By Pauline Kairu
The effort to eliminate Neglected Tropical Diseases (NTDs) should not be narrowly viewed as solely eradicating diseases. Instead, it should be recognised as a critical step towards promoting a more equitable society, human capital development, and gender equity. This is the view of the Executive Secretary of the African Leaders Malaria Alliance, Joy Phumaphi.
NTDs not only present a formidable public health challenge, but also persistently impact marginalised communities, sustaining poverty. Often, this disproportionately affects women and exacerbate gender disparities, besides restricting economic prospects among affected communities.
“These are diseases which have been with us for a long time and are caused primarily by lifestyles and by our interaction with the environment. They are mainly prevalent among impoverished communities in tropical areas, although some have a much larger geographical distribution where people interact with the environment in such a way that they can't protect themselves, or don't have the right type of shelter, are exposed to poor sanitation, or use water that is contaminated, etc,” says Phumaphi.
According to her, “NTDs impose a significant economic burden on communities, particularly on households. This includes the loss of household income due to out-of-pocket health expenses and wages forgone as a result of illness, sometimes leading to permanent disability. The economic cost is estimated to be at least $33 billion per year. So it is a huge loss. Overall, the benefit of ending NTDs for affected individuals or communities in terms of affected out-of-pocket health expenditure and lost productivity exceeds $342 billion from 2015 to 2030.”
Phumaphi stresses the significance of nations incorporating necessary funds in their budgets to combat NTDs, and effectively channelling resources to NTD programmes. She highlights the importance of global partnerships in mobilising resources for collective efforts against these diseases.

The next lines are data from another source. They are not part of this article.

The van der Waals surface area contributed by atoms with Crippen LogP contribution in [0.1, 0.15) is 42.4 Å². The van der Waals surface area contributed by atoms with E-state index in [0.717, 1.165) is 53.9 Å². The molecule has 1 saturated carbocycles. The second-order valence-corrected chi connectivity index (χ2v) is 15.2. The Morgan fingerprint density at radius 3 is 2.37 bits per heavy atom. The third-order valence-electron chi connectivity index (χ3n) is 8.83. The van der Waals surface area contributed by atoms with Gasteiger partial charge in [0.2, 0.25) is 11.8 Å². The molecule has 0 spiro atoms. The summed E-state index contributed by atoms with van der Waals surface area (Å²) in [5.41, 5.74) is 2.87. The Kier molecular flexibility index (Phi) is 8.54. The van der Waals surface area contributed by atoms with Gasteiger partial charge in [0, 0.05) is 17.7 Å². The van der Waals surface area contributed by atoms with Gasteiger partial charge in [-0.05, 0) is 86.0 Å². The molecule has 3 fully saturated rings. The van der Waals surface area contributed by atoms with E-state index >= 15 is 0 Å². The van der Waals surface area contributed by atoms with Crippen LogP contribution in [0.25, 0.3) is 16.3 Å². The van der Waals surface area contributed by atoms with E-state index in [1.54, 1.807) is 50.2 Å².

Already, in a historic move, partners committed a ground-breaking $777 million at the 2023 Reaching the Last Mile (RLM) Forum, a global health initiative led by His Highness Sheikh Mohamed Bin Zayed Al Nahyan.
Committed during the UN Climate Change Conference (COP28), the funds aim to combat NTDs, benefiting 1.6 billion people globally. The initiative focuses on addressing the impact of climate change on NTDs, supporting research and innovation, and strengthening health systems.
Pledges like these are crucial in closing the funding gap for the WHO road map targets, which aim to eliminate at least one NTD in 100 countries, and reduce by 90 percent the number of people needing treatment for NTDs, by 2030.
On January 30, the world marks the World NTD Day. This year marks the fourth of such commemoration, which has been held under the theme, “Unite. Act. Eliminate”. The day is set aside to help raise awareness on NTDs, to celebrate milestones, highlight gaps, and call for unity in the response to the fight against NTDs.